Reading Regret:
A very recent one. That I’ll never have enough time to read all the books I want to.

Series You Started And Need To Finish:
See answer B

Three Of Your All-time Favorite Books:
Three? Only Three? Are you mad?
OK, OK  I’ll try. But I’ll only include ones that I haven’t mentioned yet
Roger Zelazny’s Amber Cycle (the original family) Heinlein’s Starship Troopers (for all the revisionist, post modern critiques of it). Any of Christopher Brookmyre’s Jack Parlabane or Angelique de Xavia novels – Oh all right - The Sacred Art of Stealing

Unapologetic Fanboy For:
Bob Shaw. A now sadly often overlooked British SF writer (1931-1996), who wrote some especially good short stories. Check out ‘A Little Night Flying’ and Hugo nominated ‘Light of other Days’ (and the related novel ‘Other Days, Other Eyes’. But most of his anthologies contain something good – ‘The Kingdom of O’Ryan’ in ‘A Better Mantrap’.

Very Excited For This Release More Than All The Others:
My capacity to be excited about new books (or even old ones I’ve just found) knows no bounds!

Worst Bookish Habit:
Reading to the isolation of those around me!

X Marks The Spot: Start At The Top Left Of Your Shelf & Pick the 27th Book:
Ray Feist’s Magician

Your Latest Book Purchase:
Charles de Lint’s Moonheart

Zzzzz… Last Book That Kept You Up Way Too Late:
Most of them. So many books, so little....


  1. Waiting on sequels KILLS me. I ALWAYS forget all the important things and end up having to skim the first book for information. I prefer stand-alones. And I'm refusing to start Song of Ice & Fire as well! *high-five*

    So many great finds in this post. I'm a lover of fantasy, but I don't read enough of it. I'm definitely going to be adding a ton of these to my GoodReads list! Thank you for sharing!

    1. Hi Ang
      Thanks for opening up the whole can of worms! I feel like I could do different one of these at least monthly! I keep remembering books that I wish I had included, but I am never sure that they should displace the current selections...

  2. Heinlein, I SO need to read more - I have only read two!

    And Perfume is one of the best books I have ever read too. I loved it. Gosh if I had thought of this during my A-Z it would have been my hidden gem.

    Funny, I read a ton of sci-fi in teenage and then moved into Horror, which is now my staple. But I still love SF too, although it misses the parts of the human psyche that I get from horror!

    Great list, made me think about all sorts of writers I love - like Fiest!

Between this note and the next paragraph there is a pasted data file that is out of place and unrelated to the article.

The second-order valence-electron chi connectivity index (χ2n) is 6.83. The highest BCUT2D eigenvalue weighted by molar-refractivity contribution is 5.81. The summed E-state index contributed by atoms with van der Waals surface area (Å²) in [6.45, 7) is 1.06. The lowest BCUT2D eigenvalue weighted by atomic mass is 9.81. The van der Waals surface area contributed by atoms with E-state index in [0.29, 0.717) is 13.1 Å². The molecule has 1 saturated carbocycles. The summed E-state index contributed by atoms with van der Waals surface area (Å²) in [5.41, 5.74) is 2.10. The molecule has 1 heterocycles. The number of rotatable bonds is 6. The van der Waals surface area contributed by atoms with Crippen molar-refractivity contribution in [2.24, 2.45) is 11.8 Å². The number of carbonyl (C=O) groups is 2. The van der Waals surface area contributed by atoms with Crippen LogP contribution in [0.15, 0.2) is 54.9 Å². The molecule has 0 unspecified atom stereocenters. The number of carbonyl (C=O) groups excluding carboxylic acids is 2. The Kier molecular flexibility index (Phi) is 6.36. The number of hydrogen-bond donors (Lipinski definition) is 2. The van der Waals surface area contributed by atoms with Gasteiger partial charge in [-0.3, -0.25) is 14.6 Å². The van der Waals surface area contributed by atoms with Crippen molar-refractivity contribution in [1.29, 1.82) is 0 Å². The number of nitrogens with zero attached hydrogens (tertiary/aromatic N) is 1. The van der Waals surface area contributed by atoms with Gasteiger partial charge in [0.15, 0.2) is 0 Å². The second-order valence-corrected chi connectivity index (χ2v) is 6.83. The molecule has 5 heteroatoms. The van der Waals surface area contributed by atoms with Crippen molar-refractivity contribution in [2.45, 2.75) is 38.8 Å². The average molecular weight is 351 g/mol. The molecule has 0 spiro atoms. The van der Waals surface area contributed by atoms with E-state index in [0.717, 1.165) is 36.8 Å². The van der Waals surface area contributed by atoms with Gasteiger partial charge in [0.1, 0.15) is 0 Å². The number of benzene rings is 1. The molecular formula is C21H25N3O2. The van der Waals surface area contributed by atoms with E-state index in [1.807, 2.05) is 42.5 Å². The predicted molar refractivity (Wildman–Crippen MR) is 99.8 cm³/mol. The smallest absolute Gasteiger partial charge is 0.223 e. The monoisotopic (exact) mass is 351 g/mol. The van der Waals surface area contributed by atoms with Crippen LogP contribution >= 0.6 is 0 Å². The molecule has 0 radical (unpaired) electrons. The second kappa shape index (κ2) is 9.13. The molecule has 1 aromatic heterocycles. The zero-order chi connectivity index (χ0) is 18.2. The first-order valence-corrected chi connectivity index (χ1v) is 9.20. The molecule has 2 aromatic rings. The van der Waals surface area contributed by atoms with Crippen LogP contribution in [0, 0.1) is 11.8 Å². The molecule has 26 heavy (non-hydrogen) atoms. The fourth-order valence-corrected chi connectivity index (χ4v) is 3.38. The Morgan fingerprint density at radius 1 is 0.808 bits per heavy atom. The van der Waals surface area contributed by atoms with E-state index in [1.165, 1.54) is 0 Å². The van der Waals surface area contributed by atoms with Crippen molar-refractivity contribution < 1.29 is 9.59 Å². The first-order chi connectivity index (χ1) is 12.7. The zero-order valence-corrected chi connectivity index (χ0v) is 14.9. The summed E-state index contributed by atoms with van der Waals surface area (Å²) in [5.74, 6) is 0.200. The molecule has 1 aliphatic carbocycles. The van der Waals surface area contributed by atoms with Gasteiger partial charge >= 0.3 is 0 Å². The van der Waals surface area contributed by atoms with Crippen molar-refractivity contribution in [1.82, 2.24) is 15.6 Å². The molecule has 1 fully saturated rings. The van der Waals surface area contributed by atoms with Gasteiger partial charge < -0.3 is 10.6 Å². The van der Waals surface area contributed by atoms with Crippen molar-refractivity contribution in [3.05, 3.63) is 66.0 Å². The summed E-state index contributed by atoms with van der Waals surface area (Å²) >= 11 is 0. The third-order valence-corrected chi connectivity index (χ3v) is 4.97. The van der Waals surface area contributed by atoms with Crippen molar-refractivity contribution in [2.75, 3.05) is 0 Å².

1. Hi Miranda!
      Heinlein splits opinion. He is sometimes critiqued as a misogynist, but I feel that this is both an error and cultural revsionism. Heinlein often wrote strong female characters (Star in Glory Road, Mary in The Puppet Masters, the eponymous Friday) in a time and in a genre where that was practically unheard of. You can never judge anything - fiction included - out of their temporal context. It is in the same vein as those who wanted to have Churchill's cigar removed from his bronze statue in Parliament Square as it set a bad example of smoking to young people, or, in fiction, those who want to bowdlerise Twain to remove the 'stain of slavery' as I once saw it referred to, from his books. I think that it is a profound mistake to ignore or, even worse, to seek to edit someone merely because you don't like what they have to say.

  3. The Dark is Rising...I just went back and edited my list after you mentioned this! My teacher read Over Sea Under Stone to us when I was 11 and it was a defining moment once I discovered the rest of the sequence. (The movie should be buried, very deep...)
    Great list!

    1. Thanks Lisa! I still return to these stories. In conjunction with Alan Garner's books(Weirdstone of Brisingamen, Moon of Gomrath, Elidor and the wonderful Owl Service), Cooper drew me into the myths and legends of Britain in a different way from the relationship I had to Moorcock's re-working of similar tales.

  4. I like this survey. I think I'm gonna do this, too.

    1. Go for it Jessica! Post it when you're done - they've all been fascinating. Reading them is like the old maxim that you can tell a lot about someone by looking at their bookcase!

  5. I've not really read much SF but saying that a few of those mentioned I have and loved. Will have to hunt out Susan Cooper however, love me a little bit of YA :)

    1. Hi Laura. I'm not a huge fan of 'hard SF, all too often all tech & no story IMHO. The Susan Cooper is well worth the effort of searching out!